In any event, the RFS sets aside a large and increasing quantity of the U.S. corn crop each year for ethanol production regardless of market demand for competing uses — and heedless of the potential impacts on food prices and world hunger. No matter how much of the U.S. corn crop is ruined by drought, no matter how high corn prices get, no matter how many people in developing countries are imperiled, the RFS requires that billions of bushels of corn be used to fuel cars rather than feed livestock and people. This is crazy. [click to continue…]

Post image for Ethanol Added $14.5 Billion to Consumer Motor Fuel Costs in 2011, Study Finds

Today, FarmEcon LLC released RFS, Fuel and Food Prices, and the Need for Statutory Flexibility, a study of ethanol’s impact on food and fuel prices. FarmEcon prepared the study for the American Meat Institute, California Dairies Inc., Milk Producers Council, National Cattlemen’s Beef Association, National Chicken Council, National Pork Producers Council, and National Turkey Federation.

The study argues that the Renewable Fuel Standard (RFS), commonly known as the ethanol mandate, is detrimental to both non-ethanol industry corn users and food and fuel consumers. The program should therefore be reformed. The RFS has “destabilized corn and ethanol prices by offering an almost risk-free demand volume guaranty to the corn-based ethanol industry.” Consequently, food producers who use corn as a feedstock “have been forced to bear a disproportionate share of market and price risk” when corn yields fall and prices rise. This has become painfully obvious in recent weeks as drought conditions in the Midwest depress yields and push corn prices to record highs.

Appropriate reform* would assure food producers “automatic market access” to corn stocks “in the event of a natural disaster and a sharp reduction in corn production.” Ethanol producers should “bear the burden of market adjustments, along with domestic food producers and corn export customers.” The study also recommends that the RFS schedule “be revised to reflect the ethanol industry’s inability to produce commercially viable cellulosic fuels.”

Pretty tame stuff. An argument for flexibility to avoid the RFS’s worst market distortions and the cellulosic farce rather than an abolitionist manifesto. Nonetheless, the study paints a fairly damning picture of the RFS as a whole:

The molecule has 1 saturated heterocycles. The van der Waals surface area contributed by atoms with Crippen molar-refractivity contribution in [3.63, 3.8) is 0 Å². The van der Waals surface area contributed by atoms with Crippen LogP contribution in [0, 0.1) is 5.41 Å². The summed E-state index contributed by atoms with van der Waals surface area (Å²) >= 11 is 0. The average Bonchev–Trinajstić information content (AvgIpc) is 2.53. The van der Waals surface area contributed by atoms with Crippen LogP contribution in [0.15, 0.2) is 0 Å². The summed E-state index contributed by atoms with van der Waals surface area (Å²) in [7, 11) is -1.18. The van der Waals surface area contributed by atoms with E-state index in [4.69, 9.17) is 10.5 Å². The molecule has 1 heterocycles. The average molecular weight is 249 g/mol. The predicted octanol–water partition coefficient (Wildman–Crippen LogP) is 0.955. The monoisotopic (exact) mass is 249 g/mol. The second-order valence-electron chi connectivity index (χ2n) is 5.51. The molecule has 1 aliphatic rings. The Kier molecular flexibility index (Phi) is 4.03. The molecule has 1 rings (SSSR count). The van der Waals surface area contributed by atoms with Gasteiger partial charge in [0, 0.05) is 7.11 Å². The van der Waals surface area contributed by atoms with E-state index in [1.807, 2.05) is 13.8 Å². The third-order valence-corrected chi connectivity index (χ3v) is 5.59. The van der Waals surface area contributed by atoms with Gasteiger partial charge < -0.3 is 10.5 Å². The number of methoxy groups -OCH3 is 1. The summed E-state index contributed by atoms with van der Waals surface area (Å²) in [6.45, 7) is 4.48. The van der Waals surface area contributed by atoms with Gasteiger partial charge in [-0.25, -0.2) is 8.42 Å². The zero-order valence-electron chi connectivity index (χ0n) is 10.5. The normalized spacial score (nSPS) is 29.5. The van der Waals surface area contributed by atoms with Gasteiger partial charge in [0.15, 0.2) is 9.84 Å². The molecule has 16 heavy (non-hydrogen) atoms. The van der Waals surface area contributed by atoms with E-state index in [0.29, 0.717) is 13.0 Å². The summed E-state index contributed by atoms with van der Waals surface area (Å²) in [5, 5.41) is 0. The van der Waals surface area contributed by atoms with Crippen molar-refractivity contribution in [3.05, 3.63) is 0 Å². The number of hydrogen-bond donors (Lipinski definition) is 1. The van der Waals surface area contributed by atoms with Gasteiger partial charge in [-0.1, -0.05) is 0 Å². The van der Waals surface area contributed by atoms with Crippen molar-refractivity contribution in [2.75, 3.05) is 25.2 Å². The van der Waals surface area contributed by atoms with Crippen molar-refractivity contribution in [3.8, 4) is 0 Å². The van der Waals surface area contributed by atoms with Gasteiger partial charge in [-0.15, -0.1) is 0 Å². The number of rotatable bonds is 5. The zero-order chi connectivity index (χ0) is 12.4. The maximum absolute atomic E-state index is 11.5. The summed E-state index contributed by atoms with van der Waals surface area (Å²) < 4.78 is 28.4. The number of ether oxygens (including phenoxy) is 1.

• Increases in ethanol production since 2007 have made little, or no, contribution to U.S. energy supplies, or dependence on foreign crude oil. Rather, those increases have pushed gasoline suplies into the export market.
  • Current ethanol policy has increased and destabilized corn and related commodity prices to the detriment of both food and fuel producers. Corn price volatility has more than doubled since 2007.
  • Following the late 2007 increase in the RFS, food price inflation relative to all other goods and services accelerated sharply to twice its 2005-2007 rate.
  • Post-2007 higher rates of food price inflation are associated with sharp increases in corn, soybean and wheat prices.
  • On an energy basis, ethanol has never been priced competitively with gasoline.
  • Ethanol production costs and prices have ruled out U.S. ethanol use at levels higher than E10. As a result, we exported 1.2 billion gallons of ethanol in 2011.
  • Due to its higher energy cost and negative effect on fuel mileage, ethanol adds to the overall cost of motor fuels. In 2011 the higher cost of ethanol energy compared to gasoline added approximately $14.5 billion, or about 10 cents per gallon, to the cost of U.S. gasoline consumption. Ethanol tax credits (since discontinued) added another 4 cents per gallon. [click to continue…]
Post image for MIT Study Debunks RFA/Vilsack Claims on Ethanol, Gas Prices

Back in May, I discussed a study conducted for the Renewable Fuel Association (RFA) by Iowa State University’s Center for Rural and Agricultural Development (CARD). The study claims that from January 2000 to December 2011, “the growth in ethanol production reduced wholesale gasoline prices by $0.29 per gallon on average across all regions,” and reduced average gasoline prices by a whopping $0.89 per gallon in 2010 and $1.09 per gallon in 2011. Ethanol boosters like the RFA and USDA Secretary Tom Vilsack tout this study as proof that federal biofuel policies benefit consumers and should be expanded.

The CARD researchers, Xiaodong Du and Dermot Hayes, attempt to determine the consumer benefit of ethanol by inferring what motor fuel prices would have been over the past decade had there been no increase in ethanol production. Ethanol now constitutes roughly 10% of the motor fuel used by U.S. passenger vehicles. Du and Hayes conclude that without ethanol, U.S. motor fuel supply would be significantly smaller and pain at the pump significantly greater.